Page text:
Family Court: Final Judgment of Divorce
Married couples always start off with the best intentions and try to make things work during a marriage. Unfortunately, not all marriages are meant to be. When it comes to divorce, it's also great if a couple can resolve any issues they have informally. But if you and your soon-to-be ex can’t come to an agreement on your own, you might have to go to court to determine who gets what, from the kids to the coffee table.
Here is a quick overview of what you can expect in family court and the final judgment of divorce.
Family Court and Final Judgment: The Basics
The vast majority of divorce cases reach some sort of settlement, whether through informal negotiation between the spouses (and their attorneys) or through more structured proceedings such as mediation or collaborative law. But in some divorce cases, no settlement can be reached. This is usually because the spouses are too far apart in their respective wishes and what they see as fair solutions on issues such as child custody, child support, and property division.
In these situations, the divorce will be handled in civil or "family" court, at the county/district branch of state court where the divorce petition was filed. A single judge usually presides over the case and issues a final judgment of divorce, although one or both spouses may have the right to request a jury trial.
The Court Process: Evidence and Arguments
In family court, attorneys for each spouse present evidence and arguments related to the divorce on issues like child custody and visitation, child and spousal support, and property division. Evidence in a divorce trial can come in the form of:
- Testimony from the spouses;
- Witness testimony -- including children (if old enough) and expert witnesses (financial analysts, property valuation experts, etc.); and
- Documents -- including records related to marital property and finances.
As each side presents its own evidence and arguments, the other side has an opportunity to question witnesses and challenge evidence through "cross-examination" -- challenging the witness's story, testing their credibility, disputing documents, and otherwise attempt to discredit or discount witnesses and evidence.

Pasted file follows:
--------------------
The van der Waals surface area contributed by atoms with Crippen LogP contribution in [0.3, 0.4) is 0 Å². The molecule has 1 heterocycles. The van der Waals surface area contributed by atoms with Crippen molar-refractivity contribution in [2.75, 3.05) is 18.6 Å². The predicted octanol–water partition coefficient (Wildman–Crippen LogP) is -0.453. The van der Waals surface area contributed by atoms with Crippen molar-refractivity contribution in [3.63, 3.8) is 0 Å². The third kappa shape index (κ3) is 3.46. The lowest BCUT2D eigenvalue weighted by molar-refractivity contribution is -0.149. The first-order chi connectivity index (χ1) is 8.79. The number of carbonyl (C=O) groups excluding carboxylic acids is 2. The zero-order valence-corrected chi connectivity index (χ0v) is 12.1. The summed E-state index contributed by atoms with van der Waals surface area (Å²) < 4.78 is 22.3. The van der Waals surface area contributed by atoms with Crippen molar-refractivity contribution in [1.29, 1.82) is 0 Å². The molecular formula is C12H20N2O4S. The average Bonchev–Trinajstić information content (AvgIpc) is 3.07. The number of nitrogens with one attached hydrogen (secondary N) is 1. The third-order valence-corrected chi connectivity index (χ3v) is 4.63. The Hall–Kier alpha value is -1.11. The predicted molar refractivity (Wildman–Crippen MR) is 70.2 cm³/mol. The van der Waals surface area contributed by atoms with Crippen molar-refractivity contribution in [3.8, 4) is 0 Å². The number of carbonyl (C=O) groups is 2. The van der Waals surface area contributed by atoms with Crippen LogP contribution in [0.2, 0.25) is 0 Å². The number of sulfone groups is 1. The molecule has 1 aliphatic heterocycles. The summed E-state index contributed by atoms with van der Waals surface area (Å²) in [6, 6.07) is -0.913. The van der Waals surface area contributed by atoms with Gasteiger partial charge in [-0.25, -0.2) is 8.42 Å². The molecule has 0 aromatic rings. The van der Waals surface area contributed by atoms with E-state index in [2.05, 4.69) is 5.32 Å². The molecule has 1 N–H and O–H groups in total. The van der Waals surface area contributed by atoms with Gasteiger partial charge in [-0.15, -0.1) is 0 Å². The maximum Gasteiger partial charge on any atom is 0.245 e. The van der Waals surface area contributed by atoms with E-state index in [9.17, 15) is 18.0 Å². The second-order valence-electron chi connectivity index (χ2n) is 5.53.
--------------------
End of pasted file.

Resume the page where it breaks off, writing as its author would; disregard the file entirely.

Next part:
The Court Process: Final Judgment of Divorce
After hearing and examining all evidence, the judge (or jury) will issue a final ruling resolving the divorce and all surrounding issues. Once the judge reaches a decision, he or she grants the divorce and enters a judgment finalizing the divorce and all related issues.
This judgment dictates a number of things about the now-divorced couple's rights and obligations, including:
- Division of the couple's marital property, debts, and resolution of other financial matters;
- Child custody, living arrangements, and a visitation schedule; and
- Child support and spousal support (alimony): who pays, who receives, how much, when, etc.
Once a judgment is entered, either or both spouses can appeal a trial court judge's decision to a higher ("appellate" or "appeals") court, although it is unusual for an appeals court to overturn a judge or jury's decision in a divorce case.
Questions About Family Court and Final Judgments? Talk to a Lawyer
While you may hope for an amicable divorce and agreement on all issues, couples often have to litigate their case to a final judgment of divorce in court. Whether it's resolved informally or formally, however, you're going to need a strong advocate by your side to make your case and fight for your interests. Contact an experienced family law attorney in your area who can help ease the stress of a divorce.